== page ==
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This website aims to develop case studies of the development of farming practices and attendant transformations of local ecologies of defined blocks of land. Through these biographies of particular plots of land we are developing localised analyses of the wider historical trends in the political economy/ecology of the Northern Rivers.

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We’ve got about 6 acres that we can grow on and currently running 4 acres and we probably grow what we used to grow on 6 acres on the 4 acres, maybe even less. If you are farming less, then you can look after it better and more the way you want, so therefore if things get better care and are better looked after they grow better and the main input for us has been compost you know, large amounts of compost have changed our soil structure so much that the nutrition and the way the soil behaves has become a lot more farmer friendly and the biology in the soil’s so much better like, so but that’s the basic fundamental of what we try and do is improve soil health and then if we improve soil health that will improve the health of the plants and then from that we end up with a better product because the soil structure is better which in turn gives us vegetables that keep better in people’s refrigerators and people want to come back because they taste so good and they keep so well and then ultimately we should end up with much healthier people because they’re eating balanced food and then people become hooked because they’re feeling better and healthier and we’re really enjoying the whole being in touch with the people who eat our food and it’s not some feel good fuzzy you know experience – we are actually building relationships with people and we’ve know these people for many years and you know it’s really exciting and it’s nice to like you have pregnant mothers come and buy things and then you see their little babies are born and you watch their children grow up and you know that they’ve been eating your product, your food and that’s really nice and that’s what it gets down to. You look at young people growing up and they’re actually growing from the health out of your soils, your farm is building their body mass and that’s pretty amazing isn’t it?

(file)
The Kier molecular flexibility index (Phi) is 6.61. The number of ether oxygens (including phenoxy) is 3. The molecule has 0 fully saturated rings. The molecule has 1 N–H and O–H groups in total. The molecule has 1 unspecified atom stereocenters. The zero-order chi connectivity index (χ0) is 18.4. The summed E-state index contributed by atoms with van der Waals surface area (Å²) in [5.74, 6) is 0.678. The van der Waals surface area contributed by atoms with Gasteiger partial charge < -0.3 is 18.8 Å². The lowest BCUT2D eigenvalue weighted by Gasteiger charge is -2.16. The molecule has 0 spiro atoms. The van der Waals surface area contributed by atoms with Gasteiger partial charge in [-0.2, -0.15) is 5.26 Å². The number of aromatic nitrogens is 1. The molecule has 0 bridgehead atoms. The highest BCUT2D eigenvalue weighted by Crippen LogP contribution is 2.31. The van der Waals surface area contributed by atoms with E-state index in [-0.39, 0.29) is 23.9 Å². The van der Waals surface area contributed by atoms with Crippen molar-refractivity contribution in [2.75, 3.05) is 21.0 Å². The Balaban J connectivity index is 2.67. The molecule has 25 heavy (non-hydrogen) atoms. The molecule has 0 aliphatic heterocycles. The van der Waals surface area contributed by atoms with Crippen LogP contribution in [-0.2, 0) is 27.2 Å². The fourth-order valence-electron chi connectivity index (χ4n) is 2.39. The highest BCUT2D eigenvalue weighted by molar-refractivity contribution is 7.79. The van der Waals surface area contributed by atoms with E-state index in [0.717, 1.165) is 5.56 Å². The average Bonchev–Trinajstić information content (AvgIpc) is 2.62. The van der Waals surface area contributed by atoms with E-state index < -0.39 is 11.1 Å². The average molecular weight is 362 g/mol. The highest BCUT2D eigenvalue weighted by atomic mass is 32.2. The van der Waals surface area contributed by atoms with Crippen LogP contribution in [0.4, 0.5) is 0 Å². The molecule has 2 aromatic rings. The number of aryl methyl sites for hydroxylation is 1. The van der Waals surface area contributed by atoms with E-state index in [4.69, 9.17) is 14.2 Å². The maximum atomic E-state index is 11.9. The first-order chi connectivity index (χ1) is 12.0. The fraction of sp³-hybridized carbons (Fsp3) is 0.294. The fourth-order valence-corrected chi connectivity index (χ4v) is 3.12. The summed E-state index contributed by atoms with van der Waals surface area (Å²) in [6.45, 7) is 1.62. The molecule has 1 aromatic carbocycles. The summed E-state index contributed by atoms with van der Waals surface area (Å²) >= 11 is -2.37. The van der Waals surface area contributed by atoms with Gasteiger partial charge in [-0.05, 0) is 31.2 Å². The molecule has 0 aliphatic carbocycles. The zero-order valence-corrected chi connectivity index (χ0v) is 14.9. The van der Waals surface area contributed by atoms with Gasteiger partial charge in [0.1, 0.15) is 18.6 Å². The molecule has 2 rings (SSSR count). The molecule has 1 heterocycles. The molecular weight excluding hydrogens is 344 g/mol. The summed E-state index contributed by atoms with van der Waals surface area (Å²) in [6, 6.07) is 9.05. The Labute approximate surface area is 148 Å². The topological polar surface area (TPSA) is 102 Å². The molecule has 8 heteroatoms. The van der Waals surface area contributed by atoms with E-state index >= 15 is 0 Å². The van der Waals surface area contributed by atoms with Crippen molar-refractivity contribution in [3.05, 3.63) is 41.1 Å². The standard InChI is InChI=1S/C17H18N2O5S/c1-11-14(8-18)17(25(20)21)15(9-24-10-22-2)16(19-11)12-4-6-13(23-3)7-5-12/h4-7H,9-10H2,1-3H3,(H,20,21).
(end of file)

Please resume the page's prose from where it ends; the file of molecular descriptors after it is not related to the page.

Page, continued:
So that’s what happens, then organics becomes this pathway where it’s not all about money. And then your mind opens up and you read more and once you establish those links between healthy soils, healthy plants, healthy people and then you start to look at, food is nutrient export basically, so if you have a farm and it’s a closed entity, or an entity I should say, then you start to look at what you bring onto the farm and what you export off the farm and then you start to look at is that balanced and how can we make that balanced and then you go further and look at societies and that’s why that we’re so happy to use Tryton Compost apart from the freight component like eventually I’d like to get it closer but the idea to tie up nutrient cycles and take the waste products from cities and towns and put it back onto the land to grow vegetables and then feed it back to people we’ve actually closed a cycle up there and I think that’s the future. So you start to look at all those other issues then.